Ian Watkins said that this album would be darker. The static at the opening of the first track implies as much. The fact that the lead single of Liberation Transmission, ‘Rooftops’, was unbelievably well received, despite its lack of originality, made me hope as much. The band don’t disappoint – not for the first two tracks.

‘If It Wasn’t For Hate, We’d Be Dead By Now’ might have a P!AD aesthetic, but the compulsive Test-Icicles drum-hook and dark delivery give it edge (even if the concept is a repeated-to-death pseudo-paradox). DSTRYR/DSTRYR is Mellon Collie Pumpkins meets RATM’s ‘Bull’s on Parade’; again, Watkins’ delivery is a highlight. ‘The Light That Burns Twice As Bright’, a sombre, piano-led closer, touches on poignant, exploding after three minutes in an impressive fashion.

Unfortunately the attempt to make atmospheric tracks doesn’t last long. ‘Where We Belong’ is a cheap and inferior Blink-182 imitation, and things don’t recover until the very end. Darkened musical interludes don’t hide the fact the songs are very standard Lostprophets; even the interesting violin-led intro of ‘A Better Nothing’ descends into the same pop/punk style. ‘Streets of Nowhere’ has an incomprehensibly ‘mod’ beginning and breaks down like ‘Town Called Malice’, but by the chorus, it’s unavoidably pop/punk.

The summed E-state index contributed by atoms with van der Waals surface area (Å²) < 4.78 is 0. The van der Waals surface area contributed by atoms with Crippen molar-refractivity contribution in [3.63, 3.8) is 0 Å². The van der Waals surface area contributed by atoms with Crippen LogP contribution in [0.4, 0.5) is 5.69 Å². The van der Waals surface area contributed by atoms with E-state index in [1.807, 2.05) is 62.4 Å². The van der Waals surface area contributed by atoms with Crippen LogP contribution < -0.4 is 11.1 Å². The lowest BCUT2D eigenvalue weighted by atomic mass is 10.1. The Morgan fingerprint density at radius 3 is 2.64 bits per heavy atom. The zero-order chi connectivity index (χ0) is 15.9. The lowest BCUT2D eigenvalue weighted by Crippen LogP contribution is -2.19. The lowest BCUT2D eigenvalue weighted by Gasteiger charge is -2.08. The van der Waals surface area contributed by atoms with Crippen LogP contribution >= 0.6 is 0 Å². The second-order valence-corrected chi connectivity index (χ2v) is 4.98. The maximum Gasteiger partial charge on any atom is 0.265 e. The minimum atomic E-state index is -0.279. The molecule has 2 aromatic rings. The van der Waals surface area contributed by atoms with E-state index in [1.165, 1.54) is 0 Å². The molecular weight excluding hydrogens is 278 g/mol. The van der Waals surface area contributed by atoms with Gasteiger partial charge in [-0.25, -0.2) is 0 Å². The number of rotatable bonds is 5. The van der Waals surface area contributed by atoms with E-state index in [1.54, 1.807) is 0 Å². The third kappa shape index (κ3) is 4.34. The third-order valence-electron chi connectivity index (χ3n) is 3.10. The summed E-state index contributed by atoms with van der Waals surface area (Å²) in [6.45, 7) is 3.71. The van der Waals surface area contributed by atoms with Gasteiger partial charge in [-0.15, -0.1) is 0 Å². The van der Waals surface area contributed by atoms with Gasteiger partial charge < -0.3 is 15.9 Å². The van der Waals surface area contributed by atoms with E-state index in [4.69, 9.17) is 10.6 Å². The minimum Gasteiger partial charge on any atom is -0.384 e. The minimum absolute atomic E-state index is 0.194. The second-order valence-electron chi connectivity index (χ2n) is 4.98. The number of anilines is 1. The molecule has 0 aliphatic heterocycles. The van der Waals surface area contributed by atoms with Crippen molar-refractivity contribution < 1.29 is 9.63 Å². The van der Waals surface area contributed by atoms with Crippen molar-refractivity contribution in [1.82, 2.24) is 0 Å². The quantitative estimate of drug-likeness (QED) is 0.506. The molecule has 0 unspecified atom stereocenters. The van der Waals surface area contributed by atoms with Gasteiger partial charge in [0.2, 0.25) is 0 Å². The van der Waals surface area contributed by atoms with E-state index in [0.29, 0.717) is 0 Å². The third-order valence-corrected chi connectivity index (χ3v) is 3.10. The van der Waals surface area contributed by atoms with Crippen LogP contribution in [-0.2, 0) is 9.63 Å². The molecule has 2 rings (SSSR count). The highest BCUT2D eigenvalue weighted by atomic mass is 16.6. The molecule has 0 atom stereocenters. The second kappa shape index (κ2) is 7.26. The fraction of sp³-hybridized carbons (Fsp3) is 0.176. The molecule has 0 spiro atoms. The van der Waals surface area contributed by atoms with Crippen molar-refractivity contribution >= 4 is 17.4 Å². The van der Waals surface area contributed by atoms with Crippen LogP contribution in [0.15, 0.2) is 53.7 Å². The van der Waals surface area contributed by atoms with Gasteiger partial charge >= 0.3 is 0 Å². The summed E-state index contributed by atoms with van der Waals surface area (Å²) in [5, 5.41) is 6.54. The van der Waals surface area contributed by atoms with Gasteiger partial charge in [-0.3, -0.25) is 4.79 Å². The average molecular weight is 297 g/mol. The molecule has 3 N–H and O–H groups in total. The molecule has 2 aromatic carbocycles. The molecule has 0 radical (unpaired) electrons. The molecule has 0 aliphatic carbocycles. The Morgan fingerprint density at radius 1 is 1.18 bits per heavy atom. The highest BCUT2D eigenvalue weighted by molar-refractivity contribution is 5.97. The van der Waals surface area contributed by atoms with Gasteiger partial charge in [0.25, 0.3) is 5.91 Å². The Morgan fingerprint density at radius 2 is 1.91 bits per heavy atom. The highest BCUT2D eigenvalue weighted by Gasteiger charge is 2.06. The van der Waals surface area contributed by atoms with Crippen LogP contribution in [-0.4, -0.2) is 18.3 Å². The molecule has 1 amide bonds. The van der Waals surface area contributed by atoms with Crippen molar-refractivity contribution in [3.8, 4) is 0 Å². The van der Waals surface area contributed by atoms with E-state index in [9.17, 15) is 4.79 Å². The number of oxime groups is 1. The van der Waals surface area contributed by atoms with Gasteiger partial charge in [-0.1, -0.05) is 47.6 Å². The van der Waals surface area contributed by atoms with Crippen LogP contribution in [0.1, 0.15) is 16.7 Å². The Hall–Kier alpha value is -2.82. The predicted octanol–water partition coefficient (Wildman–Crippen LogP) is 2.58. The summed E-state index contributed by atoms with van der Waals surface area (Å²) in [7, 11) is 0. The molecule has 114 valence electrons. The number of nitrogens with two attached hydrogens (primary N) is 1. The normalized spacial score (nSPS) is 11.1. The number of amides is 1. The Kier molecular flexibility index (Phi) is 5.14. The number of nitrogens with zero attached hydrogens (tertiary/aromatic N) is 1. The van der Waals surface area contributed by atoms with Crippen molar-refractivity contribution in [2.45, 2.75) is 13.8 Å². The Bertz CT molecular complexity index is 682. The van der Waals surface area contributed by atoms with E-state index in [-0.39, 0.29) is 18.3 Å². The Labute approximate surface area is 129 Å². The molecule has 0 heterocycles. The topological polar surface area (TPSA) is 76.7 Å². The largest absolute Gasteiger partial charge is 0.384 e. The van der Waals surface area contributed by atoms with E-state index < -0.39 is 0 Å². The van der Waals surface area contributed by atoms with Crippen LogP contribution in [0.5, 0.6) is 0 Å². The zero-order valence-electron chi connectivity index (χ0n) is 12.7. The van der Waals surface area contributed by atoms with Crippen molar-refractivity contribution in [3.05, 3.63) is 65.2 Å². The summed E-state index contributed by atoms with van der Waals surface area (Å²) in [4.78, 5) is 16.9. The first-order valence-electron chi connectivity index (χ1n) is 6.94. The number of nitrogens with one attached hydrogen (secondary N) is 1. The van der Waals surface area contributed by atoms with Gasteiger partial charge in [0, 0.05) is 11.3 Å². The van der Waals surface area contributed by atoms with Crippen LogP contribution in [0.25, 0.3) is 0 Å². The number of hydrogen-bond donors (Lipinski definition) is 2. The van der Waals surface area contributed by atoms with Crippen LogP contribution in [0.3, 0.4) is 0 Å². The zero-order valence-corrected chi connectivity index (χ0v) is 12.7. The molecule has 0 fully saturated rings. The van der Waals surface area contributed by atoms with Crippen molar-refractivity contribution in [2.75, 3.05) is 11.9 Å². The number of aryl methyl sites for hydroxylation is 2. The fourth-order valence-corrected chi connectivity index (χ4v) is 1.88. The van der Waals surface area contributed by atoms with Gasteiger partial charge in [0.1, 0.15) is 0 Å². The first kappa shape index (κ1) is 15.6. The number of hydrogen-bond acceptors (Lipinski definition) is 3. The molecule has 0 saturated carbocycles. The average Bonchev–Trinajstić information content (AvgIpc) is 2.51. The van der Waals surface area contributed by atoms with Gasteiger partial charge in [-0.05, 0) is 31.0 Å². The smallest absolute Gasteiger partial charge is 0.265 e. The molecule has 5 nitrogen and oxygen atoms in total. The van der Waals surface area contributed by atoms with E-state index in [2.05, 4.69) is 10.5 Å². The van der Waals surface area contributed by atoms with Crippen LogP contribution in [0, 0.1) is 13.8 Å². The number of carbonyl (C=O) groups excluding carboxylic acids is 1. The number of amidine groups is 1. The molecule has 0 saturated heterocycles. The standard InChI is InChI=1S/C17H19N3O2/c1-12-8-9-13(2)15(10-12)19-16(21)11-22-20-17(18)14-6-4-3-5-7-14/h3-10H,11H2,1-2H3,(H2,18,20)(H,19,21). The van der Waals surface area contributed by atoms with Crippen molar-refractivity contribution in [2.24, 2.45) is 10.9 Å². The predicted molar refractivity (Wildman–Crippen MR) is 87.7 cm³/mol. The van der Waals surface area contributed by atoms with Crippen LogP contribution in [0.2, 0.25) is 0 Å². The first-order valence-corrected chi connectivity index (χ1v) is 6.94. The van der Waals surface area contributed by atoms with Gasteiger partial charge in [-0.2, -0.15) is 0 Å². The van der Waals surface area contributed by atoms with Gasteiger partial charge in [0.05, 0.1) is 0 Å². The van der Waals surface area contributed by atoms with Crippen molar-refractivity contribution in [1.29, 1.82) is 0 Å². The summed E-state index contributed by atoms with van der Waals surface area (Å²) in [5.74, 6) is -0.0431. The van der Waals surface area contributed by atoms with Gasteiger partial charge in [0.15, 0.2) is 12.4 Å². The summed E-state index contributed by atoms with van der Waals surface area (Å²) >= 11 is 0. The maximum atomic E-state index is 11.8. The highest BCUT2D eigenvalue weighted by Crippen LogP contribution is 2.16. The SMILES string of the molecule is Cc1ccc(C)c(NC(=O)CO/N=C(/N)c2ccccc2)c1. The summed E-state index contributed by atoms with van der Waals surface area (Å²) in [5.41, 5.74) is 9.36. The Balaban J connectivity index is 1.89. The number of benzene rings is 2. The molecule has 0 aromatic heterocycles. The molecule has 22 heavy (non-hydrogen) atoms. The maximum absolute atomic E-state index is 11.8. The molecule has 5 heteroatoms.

They try reach out to all sorts of genres but it ends up sounding confused. In a way, the more standard sounding songs, like ‘Dirty Little Heart’, are more effective because they don’t pretend to be anything else. There’s an audience for this album, but songs like ‘For He’s A Jolly Good Felon’ are as annoying as you’d expect. Mind, if you find standing on rooftops, screaming, ‘Aaahaaah,’ cathartic, not irritating, then this album might just be for you.